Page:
The hero of Notre-Dame
Colossus is about 1,6 m long, 78 wide and 76 cm tall. It weights 500kg empty. Fotos: Shark Robotics; Ian Langsdon/Keystone
April 15, 2019, 07:50 p.m. - In front of the eyes of an aghast public, the spire of Notre-Dame cathedral in Paris collapses. To firefighters, this isn’t just a cultural tragedy: The collapse means that the structure of the church is further destabilized by the flames. From this point on, entering the cathedral to fight the fire from within is very dangerous. The incident commander decides to send the robot Colossus into the cathedral.
Colossus was built by the French company Shark Robotics. The company employs 20 people and builds high-tech robots to assist or even replace humans in especially dangerous environments. Their robots are capable of moving in rough terrain. Equipped with an articulated arm, they assist firefighters or help with defusing explosives or removing other dangerous objects.
A modular system as a recipe for success
Colossus was developed in collaboration with the Paris fire department. It’s not just suitable for fighting fires, but also for rescuing people after the collapse of a building, or for removing biohazards. Since the tasks vary so much, Shark Robotics decided to use a modular design. A base unit is equipped with tools suitable for the Mission.
In addition to a fire hose, the robot can be equipped with a 360° pivoting HD camera, for example. The robot can also be equipped with sensors that measure parameters like temperature or radiation exposure and detect the presence of toxic substances. Colossus can also take point, carrying a smoke extractor to make a seat of fire accessible to human firefighters. The gripper arm enables it to clear a path into an area. Not least, Colossus can be equipped with a stretcher, a rescue cage, or a ram. These applications put high demands on the quality and resilience of the materials. That’s why Colossus is completely made of steel and aluminum alloys that are also used in aerospace applications. Two 4,000 W motors and six batteries make sure that it is able to work continuously for up to twelve hours. It is completely sealed against dust and water and resists powerful heat radiation.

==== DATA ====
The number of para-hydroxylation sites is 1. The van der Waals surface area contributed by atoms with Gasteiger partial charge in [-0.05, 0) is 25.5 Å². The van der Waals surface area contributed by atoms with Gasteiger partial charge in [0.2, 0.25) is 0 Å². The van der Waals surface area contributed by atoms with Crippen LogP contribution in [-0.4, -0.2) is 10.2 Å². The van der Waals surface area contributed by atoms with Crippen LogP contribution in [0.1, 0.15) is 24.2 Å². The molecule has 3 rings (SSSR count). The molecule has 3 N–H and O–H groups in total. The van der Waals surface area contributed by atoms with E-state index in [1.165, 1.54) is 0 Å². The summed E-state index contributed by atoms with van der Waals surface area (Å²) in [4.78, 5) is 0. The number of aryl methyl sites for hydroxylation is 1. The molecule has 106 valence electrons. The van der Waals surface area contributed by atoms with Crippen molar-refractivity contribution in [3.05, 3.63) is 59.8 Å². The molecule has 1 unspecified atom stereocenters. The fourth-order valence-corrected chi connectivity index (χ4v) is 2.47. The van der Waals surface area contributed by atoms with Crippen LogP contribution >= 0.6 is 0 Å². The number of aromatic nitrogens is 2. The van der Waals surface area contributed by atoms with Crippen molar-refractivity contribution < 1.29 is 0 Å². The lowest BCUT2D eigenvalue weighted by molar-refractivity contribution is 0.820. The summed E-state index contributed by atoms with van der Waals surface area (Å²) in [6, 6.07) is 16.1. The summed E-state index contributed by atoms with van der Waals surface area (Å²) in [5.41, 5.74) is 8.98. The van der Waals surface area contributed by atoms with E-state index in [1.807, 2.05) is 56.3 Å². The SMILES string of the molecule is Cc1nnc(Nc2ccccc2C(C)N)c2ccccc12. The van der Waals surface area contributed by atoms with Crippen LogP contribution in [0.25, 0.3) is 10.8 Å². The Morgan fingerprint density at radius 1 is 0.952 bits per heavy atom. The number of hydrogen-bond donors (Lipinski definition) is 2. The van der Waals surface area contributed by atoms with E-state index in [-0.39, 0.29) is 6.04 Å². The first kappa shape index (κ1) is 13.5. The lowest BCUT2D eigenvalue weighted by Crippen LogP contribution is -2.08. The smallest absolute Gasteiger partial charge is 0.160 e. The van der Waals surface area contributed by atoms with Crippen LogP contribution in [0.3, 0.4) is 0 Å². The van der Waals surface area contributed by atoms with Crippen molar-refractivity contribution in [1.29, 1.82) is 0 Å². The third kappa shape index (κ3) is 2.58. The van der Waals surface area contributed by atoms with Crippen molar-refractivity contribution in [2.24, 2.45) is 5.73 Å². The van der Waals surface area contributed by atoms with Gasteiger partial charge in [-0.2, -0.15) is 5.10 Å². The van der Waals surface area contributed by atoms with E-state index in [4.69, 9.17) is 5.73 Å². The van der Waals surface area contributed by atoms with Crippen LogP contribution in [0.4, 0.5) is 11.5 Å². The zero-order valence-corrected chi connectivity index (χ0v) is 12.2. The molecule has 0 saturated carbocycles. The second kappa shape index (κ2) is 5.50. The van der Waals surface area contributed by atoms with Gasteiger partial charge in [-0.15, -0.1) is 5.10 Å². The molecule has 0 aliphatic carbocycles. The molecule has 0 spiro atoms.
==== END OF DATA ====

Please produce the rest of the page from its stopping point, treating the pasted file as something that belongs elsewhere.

3,000 liters of water per minute
During the fire of Notre-Dame, the fire hose of the robot was used to keep the inner walls of the church and the structural elements of the building wet and prevent the fire from spreading. Via a supply hose, the robot was provided with almost 3,000 liters of water per minute – without the slightest danger to human personnel. Colossus is operated via a remote-control module with a display.
Designing a robot like this is a technological challenge. For this reason, Shark Robotics contacted mdp – maxon France. For the gripper arms of the robot, the designers were in search of motors that are compact, powerful, and efficient. “Our robots need highly resilient motors that are suitable for extreme operating conditions,” says Jean-Jacques Topalian, managing director of Shark Robotics for R&D. “The decision to use maxon was an easy one for us: The company has an excellent track record, and its motors have already proven themselves in hostile environments.”
Shark Robotics currently uses 19 different maxon products and obtains the motors directly from the drive specialist’s website. Oh, since we mentioned hostile environments: The same electric motors are built into the European rover that will start roaming planet Mars in 2021.
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